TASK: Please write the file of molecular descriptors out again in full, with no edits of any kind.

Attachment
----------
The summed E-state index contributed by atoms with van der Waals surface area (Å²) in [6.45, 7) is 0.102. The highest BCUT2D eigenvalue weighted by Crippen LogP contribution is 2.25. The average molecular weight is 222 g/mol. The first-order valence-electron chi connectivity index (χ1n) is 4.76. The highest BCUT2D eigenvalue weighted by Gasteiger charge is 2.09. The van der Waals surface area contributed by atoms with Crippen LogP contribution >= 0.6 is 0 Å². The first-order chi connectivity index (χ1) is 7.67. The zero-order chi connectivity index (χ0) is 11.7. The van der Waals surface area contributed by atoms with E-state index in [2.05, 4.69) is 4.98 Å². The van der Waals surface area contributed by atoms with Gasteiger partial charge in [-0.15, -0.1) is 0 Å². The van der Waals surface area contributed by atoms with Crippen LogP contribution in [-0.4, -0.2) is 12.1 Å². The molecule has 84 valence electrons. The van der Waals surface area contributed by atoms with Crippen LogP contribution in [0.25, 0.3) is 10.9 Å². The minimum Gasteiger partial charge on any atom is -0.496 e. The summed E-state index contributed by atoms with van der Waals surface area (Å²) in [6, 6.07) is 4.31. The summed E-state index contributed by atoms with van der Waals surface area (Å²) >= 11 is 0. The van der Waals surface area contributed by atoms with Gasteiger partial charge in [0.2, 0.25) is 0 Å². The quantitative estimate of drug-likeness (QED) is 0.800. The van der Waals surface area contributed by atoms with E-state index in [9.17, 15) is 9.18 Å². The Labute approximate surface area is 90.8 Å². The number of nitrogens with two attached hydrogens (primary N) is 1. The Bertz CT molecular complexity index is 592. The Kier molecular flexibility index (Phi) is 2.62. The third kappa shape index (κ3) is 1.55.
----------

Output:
The summed E-state index contributed by atoms with van der Waals surface area (Å²) in [6.45, 7) is 0.102. The highest BCUT2D eigenvalue weighted by Crippen LogP contribution is 2.25. The average molecular weight is 222 g/mol. The first-order valence-electron chi connectivity index (χ1n) is 4.76. The highest BCUT2D eigenvalue weighted by Gasteiger charge is 2.09. The van der Waals surface area contributed by atoms with Crippen LogP contribution >= 0.6 is 0 Å². The first-order chi connectivity index (χ1) is 7.67. The zero-order chi connectivity index (χ0) is 11.7. The van der Waals surface area contributed by atoms with E-state index in [2.05, 4.69) is 4.98 Å². The van der Waals surface area contributed by atoms with Gasteiger partial charge in [-0.15, -0.1) is 0 Å². The van der Waals surface area contributed by atoms with Crippen LogP contribution in [-0.4, -0.2) is 12.1 Å². The molecule has 84 valence electrons. The van der Waals surface area contributed by atoms with Crippen LogP contribution in [0.25, 0.3) is 10.9 Å². The minimum Gasteiger partial charge on any atom is -0.496 e. The summed E-state index contributed by atoms with van der Waals surface area (Å²) in [6, 6.07) is 4.31. The summed E-state index contributed by atoms with van der Waals surface area (Å²) >= 11 is 0. The van der Waals surface area contributed by atoms with Gasteiger partial charge in [0.2, 0.25) is 0 Å². The quantitative estimate of drug-likeness (QED) is 0.800. The van der Waals surface area contributed by atoms with E-state index in [9.17, 15) is 9.18 Å². The Labute approximate surface area is 90.8 Å². The number of nitrogens with two attached hydrogens (primary N) is 1. The Bertz CT molecular complexity index is 592. The Kier molecular flexibility index (Phi) is 2.62. The third kappa shape index (κ3) is 1.55.